Larry Melvin, ASE master automotive technician and owner/instructor at C.A.R.S. Auto Maintenance School in McKinney, Texas, provides the following pro tip on to help you clean your tires.
To make the sidewalls of your tires look (almost) brand-new, walk right by those expensive tire cleaners at your local retailer and buy the cheapest container of DOT 3 brake fluid you can find.
You’ll also need a 12″ by 12″ rag (red shop rags work very well) and a sandwich bag.
- Fold the rag in quarters (giving it 4 layers allows it to better hold fluid and makes it a more precise applicator).
- Apply enough brake fluid to wet the surface of the folded rag.
- Polish the sidewalls of your tires until they shine.
- Put the rag in your baggie, and use it again next time.
If any brake fluid got on your wheels, simply wet a clean rag with water and wipe it off. Same goes for your hands: a little soap and water will do the trick.
Brake fluid shines longer and is much less expensive than typical tire products. Use this pro tip for Porsche-grade sidewalls at Pontiac prices.
And to get the most out of your tires, make sure to keep up on your tire maintenance (even if you’re a beginner). To get the most out of the rest of your car, get the low-down on important fluids, and how to maintain your car’s value for years to come. Then, check out the Scott Brothers’ one-cent solution for your tread.
It’s that time of year again when, if the weather is right (or wrong, depending on your take), your car might need some fashionably functional footwear. Or what we like to call snow chains.
Snow chains, also known as tire chains or cables, are winter weather essentials in many places. But even if you live in a place where it rarely snows, it helps to know the basics, just in case. So before you make your way through the next blizzard or head off to the mountains with your skis, here are 6 tips to keep in mind:
- Choose the right size chains for your tires. Not doing so could undermine performance or even damage your tires and chains.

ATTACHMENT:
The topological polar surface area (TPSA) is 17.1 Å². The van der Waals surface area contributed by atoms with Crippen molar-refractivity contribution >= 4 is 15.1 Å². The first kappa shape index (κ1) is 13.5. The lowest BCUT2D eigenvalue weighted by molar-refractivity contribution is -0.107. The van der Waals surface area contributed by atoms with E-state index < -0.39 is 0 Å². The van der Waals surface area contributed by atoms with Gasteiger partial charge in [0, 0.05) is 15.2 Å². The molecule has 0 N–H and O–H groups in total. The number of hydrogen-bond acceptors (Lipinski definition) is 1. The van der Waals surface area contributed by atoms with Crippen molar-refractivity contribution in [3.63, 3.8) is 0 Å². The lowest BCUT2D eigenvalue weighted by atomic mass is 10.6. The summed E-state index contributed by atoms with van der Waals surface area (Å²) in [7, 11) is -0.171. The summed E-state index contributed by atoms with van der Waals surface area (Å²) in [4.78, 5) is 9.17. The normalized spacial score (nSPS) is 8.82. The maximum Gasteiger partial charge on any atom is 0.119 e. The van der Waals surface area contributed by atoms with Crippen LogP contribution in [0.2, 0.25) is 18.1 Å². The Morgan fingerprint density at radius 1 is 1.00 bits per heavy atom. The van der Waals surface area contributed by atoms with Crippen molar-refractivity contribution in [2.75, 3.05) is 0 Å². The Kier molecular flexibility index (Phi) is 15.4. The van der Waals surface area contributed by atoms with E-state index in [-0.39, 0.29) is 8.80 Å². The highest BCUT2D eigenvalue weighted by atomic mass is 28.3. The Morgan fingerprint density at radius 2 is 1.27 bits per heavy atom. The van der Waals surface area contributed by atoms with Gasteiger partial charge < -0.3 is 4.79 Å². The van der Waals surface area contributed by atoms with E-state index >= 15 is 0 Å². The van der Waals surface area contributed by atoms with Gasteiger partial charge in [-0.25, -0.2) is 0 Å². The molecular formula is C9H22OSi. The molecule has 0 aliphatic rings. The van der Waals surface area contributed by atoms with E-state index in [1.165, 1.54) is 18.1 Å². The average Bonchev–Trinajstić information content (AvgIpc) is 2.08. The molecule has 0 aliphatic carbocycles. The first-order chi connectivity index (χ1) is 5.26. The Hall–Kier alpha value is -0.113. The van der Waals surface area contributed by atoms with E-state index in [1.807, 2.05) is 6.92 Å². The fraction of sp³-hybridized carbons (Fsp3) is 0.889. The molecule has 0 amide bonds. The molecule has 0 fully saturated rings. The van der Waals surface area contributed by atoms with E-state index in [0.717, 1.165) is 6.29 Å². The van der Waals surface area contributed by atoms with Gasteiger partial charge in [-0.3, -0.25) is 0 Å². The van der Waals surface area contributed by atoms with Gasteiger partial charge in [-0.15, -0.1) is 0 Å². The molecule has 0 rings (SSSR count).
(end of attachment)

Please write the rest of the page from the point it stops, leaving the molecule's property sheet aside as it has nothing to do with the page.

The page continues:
- Practice installing them at home. This will make it easier and less stressful to put them on when it matters. And it’ll give you a chance to get the knack of tightening them down.
- Stop and fix a cross chain if it fails. Obviously, driving on broken chains can cause a loss of that much-needed traction.
- Don’t go over 30 mph. When you have chains on your vehicle, accelerate slowly and evenly and try to keep your speed low. And most important, don’t spin your tires.
- Be mindful of your driving habits. The way you drive can affect your chains, so be (extra) careful about locking the wheels when you brake, hitting curbs, or driving on bare pavement that’s not covered by snow or ice. All of this can prematurely wear down your chains (and could damage your tires too).
- Only use chains if you have to. If you have snow tires, chains might be unnecessary. Snow tires are designed with a deeper tread and rubber better adapted to cold weather (some even have studs). Depending on local requirements, you might be able to make do with snow tires alone.
One last thing: make sure to install your tire chains as directed by the manufacturer. If you have a 4-wheel drive (4WD) or all-wheel drive (AWD) vehicle, you’ll likely have to buy 2 sets of tire cables or chains (instead of just a set for the drive wheels in a 2-wheel drive car).
Using snow tires with studs
Interestingly, some states have requirements on when you can use studded snow tires. For instance, New York only allows them from October 16 through April 30.
Requirements for traction devices
Before you hit the roads, it’s a good idea to check out the local requirements for traction devices. In some cases, snow tires might be acceptable. In others, the severity of storm conditions might mean you have to use snow chains or cables.
And lastly, if you pass a sign indicating that you need chains, you can expect a checkpoint shortly (usually within a mile).